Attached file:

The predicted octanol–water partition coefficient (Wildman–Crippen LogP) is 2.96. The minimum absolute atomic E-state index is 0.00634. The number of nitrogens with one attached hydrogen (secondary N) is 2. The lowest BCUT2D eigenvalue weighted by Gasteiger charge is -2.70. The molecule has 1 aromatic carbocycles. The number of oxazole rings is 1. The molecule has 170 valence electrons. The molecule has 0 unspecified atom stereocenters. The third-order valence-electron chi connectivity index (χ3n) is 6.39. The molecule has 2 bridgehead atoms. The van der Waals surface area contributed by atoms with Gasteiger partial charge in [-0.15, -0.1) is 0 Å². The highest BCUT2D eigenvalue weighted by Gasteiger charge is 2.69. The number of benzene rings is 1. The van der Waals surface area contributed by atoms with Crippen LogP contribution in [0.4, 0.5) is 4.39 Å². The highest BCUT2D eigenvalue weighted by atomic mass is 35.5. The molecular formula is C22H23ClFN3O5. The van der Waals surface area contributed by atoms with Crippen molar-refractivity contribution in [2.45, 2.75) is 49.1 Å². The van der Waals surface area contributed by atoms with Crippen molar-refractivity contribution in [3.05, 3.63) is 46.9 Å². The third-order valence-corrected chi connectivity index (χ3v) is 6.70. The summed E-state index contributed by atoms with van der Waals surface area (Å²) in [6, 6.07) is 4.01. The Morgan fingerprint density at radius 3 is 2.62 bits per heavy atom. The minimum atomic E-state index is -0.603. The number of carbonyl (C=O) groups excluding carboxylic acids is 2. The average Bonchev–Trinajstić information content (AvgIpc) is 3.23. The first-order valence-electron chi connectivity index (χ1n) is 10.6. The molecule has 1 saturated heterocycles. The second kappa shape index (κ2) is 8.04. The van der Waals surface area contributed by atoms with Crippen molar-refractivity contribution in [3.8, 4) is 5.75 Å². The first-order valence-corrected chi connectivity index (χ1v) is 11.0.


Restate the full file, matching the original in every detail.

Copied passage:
The predicted octanol–water partition coefficient (Wildman–Crippen LogP) is 2.96. The minimum absolute atomic E-state index is 0.00634. The number of nitrogens with one attached hydrogen (secondary N) is 2. The lowest BCUT2D eigenvalue weighted by Gasteiger charge is -2.70. The molecule has 1 aromatic carbocycles. The number of oxazole rings is 1. The molecule has 170 valence electrons. The molecule has 0 unspecified atom stereocenters. The third-order valence-electron chi connectivity index (χ3n) is 6.39. The molecule has 2 bridgehead atoms. The van der Waals surface area contributed by atoms with Gasteiger partial charge in [-0.15, -0.1) is 0 Å². The highest BCUT2D eigenvalue weighted by Gasteiger charge is 2.69. The number of benzene rings is 1. The van der Waals surface area contributed by atoms with Crippen LogP contribution in [0.4, 0.5) is 4.39 Å². The highest BCUT2D eigenvalue weighted by atomic mass is 35.5. The molecular formula is C22H23ClFN3O5. The van der Waals surface area contributed by atoms with Crippen molar-refractivity contribution in [2.45, 2.75) is 49.1 Å². The van der Waals surface area contributed by atoms with Crippen molar-refractivity contribution in [3.05, 3.63) is 46.9 Å². The third-order valence-corrected chi connectivity index (χ3v) is 6.70. The summed E-state index contributed by atoms with van der Waals surface area (Å²) in [6, 6.07) is 4.01. The Morgan fingerprint density at radius 3 is 2.62 bits per heavy atom. The minimum atomic E-state index is -0.603. The number of carbonyl (C=O) groups excluding carboxylic acids is 2. The average Bonchev–Trinajstić information content (AvgIpc) is 3.23. The first-order valence-electron chi connectivity index (χ1n) is 10.6. The molecule has 1 saturated heterocycles. The second kappa shape index (κ2) is 8.04. The van der Waals surface area contributed by atoms with Crippen molar-refractivity contribution in [3.8, 4) is 5.75 Å². The first-order valence-corrected chi connectivity index (χ1v) is 11.0.